Skip to content

Posts from the ‘Côte d’Azur’ Category

holding two worlds apart, or living in a flying buttress

The streets in medieval villages are narrow, and in some villages, such as Grasse, France, one can stretch out the arms and touch the walls to each side.

Often the walls are tall, denying access to the light, except for parts of day when it manages to cut across the shadows and illuminates briefly patches of the bulwark and warms an otherwise gray day.

These tall walls, when built, needed support that the stone and construction could not provide.

Flying buttresses were devised to support walls from outside of a building. These structures projected perpendicularly from the face of a wall and served either to strengthen it or to resist the side thrust created by the load on an arch or a roof of the building. Notre-Dame de Paris in Paris is a good example.

While not considered flying buttresses per se, medieval buildings in France do rely on buttresses of another kind to prevent the walls of two adjacent buildings from collapsing into each other.

Projecting supports were built between the walls of two buildings and serves the same purpose as flying buttresses: they maintain the stability of the two walls and thus the entire building.

Besides the practical architectural reasons for putting these supports into place, they became passages for walking between the buildings. Some were built large enough to serve as small residences.

For obvious reasons these supports were built in the middle of passages between outlying streets. They are not portals per se or gates or doorways, although they do provide access to other public areas. (Click on any photo to see it larger and in more detail.)


eating and drinking at a bistro in nice

“The only time to eat diet food is while you’re waiting for the steak to cook.” ―Julia Child

The other day I was meandering around Vieux Nice, and lunch time was approaching. While passing the Bistro d’Antoine, a favorite restaurant of mine where I have eaten many times, I saw on le menu posted outside the restaurant, as is typically done all over France, that I could order une cuisse de canard sur grille for lunch. Basically, it is grilled duck with potatoes and other vegetables, depending on the restaurant.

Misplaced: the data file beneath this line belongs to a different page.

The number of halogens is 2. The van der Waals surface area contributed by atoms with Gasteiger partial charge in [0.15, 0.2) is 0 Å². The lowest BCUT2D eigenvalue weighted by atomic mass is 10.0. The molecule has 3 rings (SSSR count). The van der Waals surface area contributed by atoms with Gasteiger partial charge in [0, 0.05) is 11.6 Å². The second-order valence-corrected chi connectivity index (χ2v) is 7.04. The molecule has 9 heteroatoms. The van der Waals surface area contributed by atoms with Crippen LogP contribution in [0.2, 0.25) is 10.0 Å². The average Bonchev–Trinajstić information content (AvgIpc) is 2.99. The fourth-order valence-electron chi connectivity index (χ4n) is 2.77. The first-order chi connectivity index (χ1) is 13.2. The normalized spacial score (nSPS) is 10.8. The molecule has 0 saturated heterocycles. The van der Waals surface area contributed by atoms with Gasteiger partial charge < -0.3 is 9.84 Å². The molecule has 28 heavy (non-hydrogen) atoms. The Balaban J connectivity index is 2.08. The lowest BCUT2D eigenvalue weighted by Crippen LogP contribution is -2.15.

The previous week I had ordered a similar dish at le Comptoir du Marché, a restaurant not far from Le Bistro d’Antoine that has a similar style.

20170303_020_niceI wanted to compare the preparations for this dish, which is a typical plat français. I wanted to know if the two dishes were correct, as my French tutor might say, that is, were they proper, accurate, right.

I made reservations for 12:15, even though the church tower clock over my shoulder said 11:45. From previous experiences with Le Bistro d’Antoine and other popular restaurants, I have learned that arriving at noon and asking for a table without having reserved one may result in being turned away because the restaurant est complet, is fully booked.

“Il faut manger pour vivre et non pas vivre pour manger.” –Molière, L’Avare

My table was ready when I arrived. After getting settled, the waiter asked if I wanted an aperitif or something else to drink, which could mean an aperitif, a glass of wine, or some water. Typically, I say, “no.” If I want to practice my French, I mention that I will order some wine once I have decided what I will eat. Why order a glass of red wine when the main dish will be a delicate fish in a cream sauce?

The first order of business then is choosing something to eat. Typically, that is a bit more complicated in France than in the United States. Will you choose la formule? Which might consist of one, two, or three dishes, and sometimes four dishes? Will you choose a combination of the three? Or, will you go with one of the many suggestions du chef? Or, will you look past those options and decide from the à la carte menu?

I decided easily enough, because I was going to order the cuisse de canard sur grille. My only hesitation was what I wanted for the entrée, the first course.

img_1144“I cook with wine, sometimes I even add it to the food.” ―W.C. Fields